Fit for Purpose – Fit for Girls
Girls’ clothing ranges often promote harmful gender stereotypes and can lack the practicality and robustness of boys’ clothing due to the differing design features and materials used. The NFWI calls on clothing manufacturers and retailers to produce and market clothes for girls at all ages which are equal to their boys’ clothing ranges in terms of design, quality and coverage, and which aim to empower and enable girls to feel comfortable and confident in whatever activity they choose throughout their childhood.
Appropriate Sentencing of Non-Violent Women Offenders
Women in prison are some of the most vulnerable in society. The majority
have committed non-violent offences, and many have been victims of much
more serious offences than those they are accused of committing. Prison can do enormous lasting damage to women’s mental health, and research shows that community support and management can be far more effective and produce better reoffending outcomes than custodial sentences, as well as mitigate the negative impacts on children and their wider families. The NFWI therefore urges government to renew its focus on early-intervention and community-based solutions for women who have committed non-violent offences as a matter of urgency.
Equality in Law for the Menopause
Too many women are experiencing discrimination at work and in wider society during the menopause. The NFWI calls on the Government to strengthen equality law by including the menopause as a protected characteristic alongside pregnancy and maternity under the Equality Act 2010, in order to provide better protection for women and to help tackle the stigma around menopause.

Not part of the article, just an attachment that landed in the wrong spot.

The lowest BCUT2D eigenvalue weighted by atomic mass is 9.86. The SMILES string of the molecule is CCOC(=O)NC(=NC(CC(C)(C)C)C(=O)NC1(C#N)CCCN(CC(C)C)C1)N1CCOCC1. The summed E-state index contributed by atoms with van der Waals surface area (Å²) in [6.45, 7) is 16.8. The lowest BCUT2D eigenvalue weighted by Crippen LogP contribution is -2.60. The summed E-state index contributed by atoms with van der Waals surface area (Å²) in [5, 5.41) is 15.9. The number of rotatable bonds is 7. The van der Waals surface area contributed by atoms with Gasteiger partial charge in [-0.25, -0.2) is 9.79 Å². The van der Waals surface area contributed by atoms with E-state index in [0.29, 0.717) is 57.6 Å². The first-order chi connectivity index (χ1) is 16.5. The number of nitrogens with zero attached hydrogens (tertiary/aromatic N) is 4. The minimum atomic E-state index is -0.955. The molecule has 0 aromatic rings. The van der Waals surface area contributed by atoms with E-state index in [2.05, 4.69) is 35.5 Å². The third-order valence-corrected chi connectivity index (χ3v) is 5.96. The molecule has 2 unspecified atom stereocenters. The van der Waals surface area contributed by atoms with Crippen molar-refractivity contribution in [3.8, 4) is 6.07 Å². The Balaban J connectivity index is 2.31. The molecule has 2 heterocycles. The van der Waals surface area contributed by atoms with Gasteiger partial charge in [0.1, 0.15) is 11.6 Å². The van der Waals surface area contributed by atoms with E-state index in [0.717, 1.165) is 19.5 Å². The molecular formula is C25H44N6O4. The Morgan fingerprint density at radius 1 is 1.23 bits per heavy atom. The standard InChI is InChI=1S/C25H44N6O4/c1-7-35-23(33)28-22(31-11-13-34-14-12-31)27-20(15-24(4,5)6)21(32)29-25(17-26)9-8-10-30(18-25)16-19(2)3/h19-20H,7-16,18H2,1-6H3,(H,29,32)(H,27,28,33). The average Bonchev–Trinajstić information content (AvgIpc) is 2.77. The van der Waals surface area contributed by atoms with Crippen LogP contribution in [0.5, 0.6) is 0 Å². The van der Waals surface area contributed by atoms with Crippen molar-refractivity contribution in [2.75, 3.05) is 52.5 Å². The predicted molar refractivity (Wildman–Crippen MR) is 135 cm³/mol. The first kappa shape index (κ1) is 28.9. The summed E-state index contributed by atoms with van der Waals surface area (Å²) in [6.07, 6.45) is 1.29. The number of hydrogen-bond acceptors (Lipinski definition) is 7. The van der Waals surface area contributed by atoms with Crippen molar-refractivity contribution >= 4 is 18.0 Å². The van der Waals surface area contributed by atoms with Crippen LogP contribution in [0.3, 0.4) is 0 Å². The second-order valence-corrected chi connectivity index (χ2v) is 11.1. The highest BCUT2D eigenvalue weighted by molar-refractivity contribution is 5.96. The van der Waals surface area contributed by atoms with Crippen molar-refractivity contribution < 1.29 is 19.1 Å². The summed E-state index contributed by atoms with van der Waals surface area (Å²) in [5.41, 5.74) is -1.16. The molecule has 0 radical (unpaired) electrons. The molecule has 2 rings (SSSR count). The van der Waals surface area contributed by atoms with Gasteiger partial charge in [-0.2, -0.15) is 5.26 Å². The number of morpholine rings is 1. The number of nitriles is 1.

Women and Girls with ASD and ADHD Under-Identified, Under-Diagnosed and Under-Supported
Women and girls presenting with autistic spectrum disorder (ASD) and
attention deficit hyperactivity disorder (ADHD) are going undiagnosed. The
NFWI calls on the government and funding bodies to fund research into the
female presentation of ASD and ADHD, and for action to be taken to improve the diagnosis process for women and girls, to ensure that they are equipped to better manage these conditions and do not suffer in silence. The NFWI further calls on WI members to raise awareness within their WIs of the issues facing women and girls with ASD and ADHD.
Tackling Digital Exclusion
Digital exclusion in the UK is preventing a significant proportion of the
population from accessing the internet, and therefore limiting access to
essential services, learning opportunities and social connection. This can be
due to a lack of internet connection, lack of access to devices or lack of digital literacy. With millions of people affected, the NFWI calls on the government to increase investment in digital infrastructure, ensure access to suitable devices and appropriate education and training.